Her complicated relationship with the idea of an afterlife is a core preoccupation of her final collection of poetry, The Legend of Jubal and Other Poems, Old and New.4 Ironically, it is among the most neglected of her works.5 In this volume George Eliot offers sustained consideration of the concept of afterlife as diffuse affect. The poems are predominantly focused on singular people or named individuals, including Jubal, Agatha, Armgart, Lisa, Stradivarius, Moses, and Arion. Throughout, however, the poet suggests that afterlives depend on the decoupling of these individuals’ works or deeds from their individualized being. A person has no afterlife but their works have after affects, and different cultures shape the afterlives they need for their particular historical moment. The volume has rarely been studied as a collection, though it was purposefully assembled by the writer, and, in a note to her publisher John Blackwood accompanying a letter about the first edition, The Legend of Jubal and Other Poems (1874), she states her intentions: ‘every one of those [poems] I now send you represents an idea which I care about strongly and wish to propagate as far as I can.’6 This was a pitch for remembrance in particular terms. The volume maintains a telling emphasis on the processes and consequences of myth-making. The poems, some of which were originally published in magazines, are not typically read consecutively. Collectively, however, they can be seen to reinforce her understanding that legacy building by abjuring ego is a paradoxical and possibly pointless activity.

The extended 1878 edition, prepared by Evans just two years before her own death for Blackwood’s canon-building Cabinet edition of her works, saw the addition of other poems to increase the volume’s size and reinforce that central idea. It is a dominant keynote of George Eliot’s oeuvre, reiterated throughout the collection with such blatant insistence that it compels attention. Through diverse forms, including verse dramas, dialogues, lyrical ballads, and sonnet sequences, we hear again and again that the individual maintains some hold on an afterlife by the sacrifice of subjecthood. This concept will be familiar to readers of George Eliot’s novels. But the volume makes clear that this renunciation is not a generous act of will. Rather, the poems suggest that personal erasure is an uncontrollable outcome of the depredations of memory and the unpredictability of the circulation of the work. We are everywhere reminded of the precarious and limited nature of even this afterlife-through-art aspiration.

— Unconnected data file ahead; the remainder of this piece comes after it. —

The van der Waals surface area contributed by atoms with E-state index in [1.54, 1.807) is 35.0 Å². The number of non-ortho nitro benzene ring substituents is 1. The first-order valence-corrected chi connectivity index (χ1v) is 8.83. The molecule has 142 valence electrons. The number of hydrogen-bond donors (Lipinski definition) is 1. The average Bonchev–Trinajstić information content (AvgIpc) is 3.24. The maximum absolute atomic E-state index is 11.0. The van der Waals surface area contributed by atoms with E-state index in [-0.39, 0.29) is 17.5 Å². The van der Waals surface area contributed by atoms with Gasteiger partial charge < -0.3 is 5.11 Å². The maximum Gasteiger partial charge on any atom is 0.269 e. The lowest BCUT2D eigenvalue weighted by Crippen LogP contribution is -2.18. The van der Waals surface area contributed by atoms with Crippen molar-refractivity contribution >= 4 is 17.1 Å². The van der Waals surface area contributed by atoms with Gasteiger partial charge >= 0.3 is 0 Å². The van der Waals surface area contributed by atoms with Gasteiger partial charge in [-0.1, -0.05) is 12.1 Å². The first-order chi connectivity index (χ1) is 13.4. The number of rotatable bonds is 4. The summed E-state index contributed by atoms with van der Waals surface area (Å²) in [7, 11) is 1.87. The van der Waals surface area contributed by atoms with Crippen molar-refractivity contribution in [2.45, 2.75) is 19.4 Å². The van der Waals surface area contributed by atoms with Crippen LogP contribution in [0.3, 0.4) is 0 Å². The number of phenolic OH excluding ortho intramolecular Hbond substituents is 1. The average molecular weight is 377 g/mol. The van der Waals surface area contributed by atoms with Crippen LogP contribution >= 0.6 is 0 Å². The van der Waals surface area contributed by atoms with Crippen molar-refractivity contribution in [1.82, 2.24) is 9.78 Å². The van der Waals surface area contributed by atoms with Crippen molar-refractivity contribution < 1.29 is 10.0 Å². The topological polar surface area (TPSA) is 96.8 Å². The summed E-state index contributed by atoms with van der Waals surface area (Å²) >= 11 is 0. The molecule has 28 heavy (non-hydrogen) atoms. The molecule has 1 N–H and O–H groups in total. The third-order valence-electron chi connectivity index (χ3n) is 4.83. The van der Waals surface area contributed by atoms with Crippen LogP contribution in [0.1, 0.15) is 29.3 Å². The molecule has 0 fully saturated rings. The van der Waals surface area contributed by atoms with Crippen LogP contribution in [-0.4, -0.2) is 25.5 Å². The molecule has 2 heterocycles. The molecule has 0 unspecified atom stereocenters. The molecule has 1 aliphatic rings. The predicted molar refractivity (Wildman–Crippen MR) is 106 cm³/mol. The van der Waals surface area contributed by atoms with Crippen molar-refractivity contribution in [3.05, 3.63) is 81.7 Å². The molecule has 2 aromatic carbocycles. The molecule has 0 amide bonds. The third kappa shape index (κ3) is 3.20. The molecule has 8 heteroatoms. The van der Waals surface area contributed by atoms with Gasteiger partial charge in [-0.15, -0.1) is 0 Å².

The evidence of two other types of afterlife confirms anxieties about remembrance and helps us to understand some of the consequences of Marian Evans’s decision to guard so carefully all knowledge about her private self to protect her present and to focus the attention of the future on the work, not the woman. Obituaries and memorial essays that followed in the days and weeks after her death and twenty-first century biofictional representations of the writer, despite their generic distinctiveness as ‘afterlife’ modes, and despite a century and more separating their publication, both present a very partial picture of the woman behind the work. The recent biofictions could have drawn on the longer biographical tradition that has been filling in the record of the life of Marian Evans for over one hundred and forty years, but instead these works remember the writer in terms underpinned by many of the biases of the early memorial culture of the late nineteenth century. As is now more widely recognized, the early commemorative pieces struggled to reconcile popular appreciation of George Eliot’s rich, humane, wise novels with what little was known of the controversial and intensely private woman. The George Eliot we meet in recent fiction by Diana Souhami (2014), Patricia Duncker (2015), and Dinitia Smith (2016), is a George Eliot produced by this deeply conflicted and restricted idea of public authorship.7 There is the sexual scandal of the radical life and the sibylline profile; the guarding of the private self and that intense need for the genius of the work to be recognized. In a reversal of the post-death emphasis on her considerable intellect, the dominant and shared stress of these more recent portraits of the artist is on a George Eliot who is sexually obsessed with men of all ages. This George Eliot is an unfortunate pastiche of the first efforts at memorialization following her death cut through with aspects of twentieth-century feminist revisionist studies of the writer and her writings. Such scholarly studies accentuated the importance of gender and sexuality in her work as a necessary corrective to the post-death confinement and erasure of the writer’s disruptive and radical influence. The political importance of this work is undermined, I suggest, by the way George Eliot is remembered in these twenty-first century neo-historical biofictions.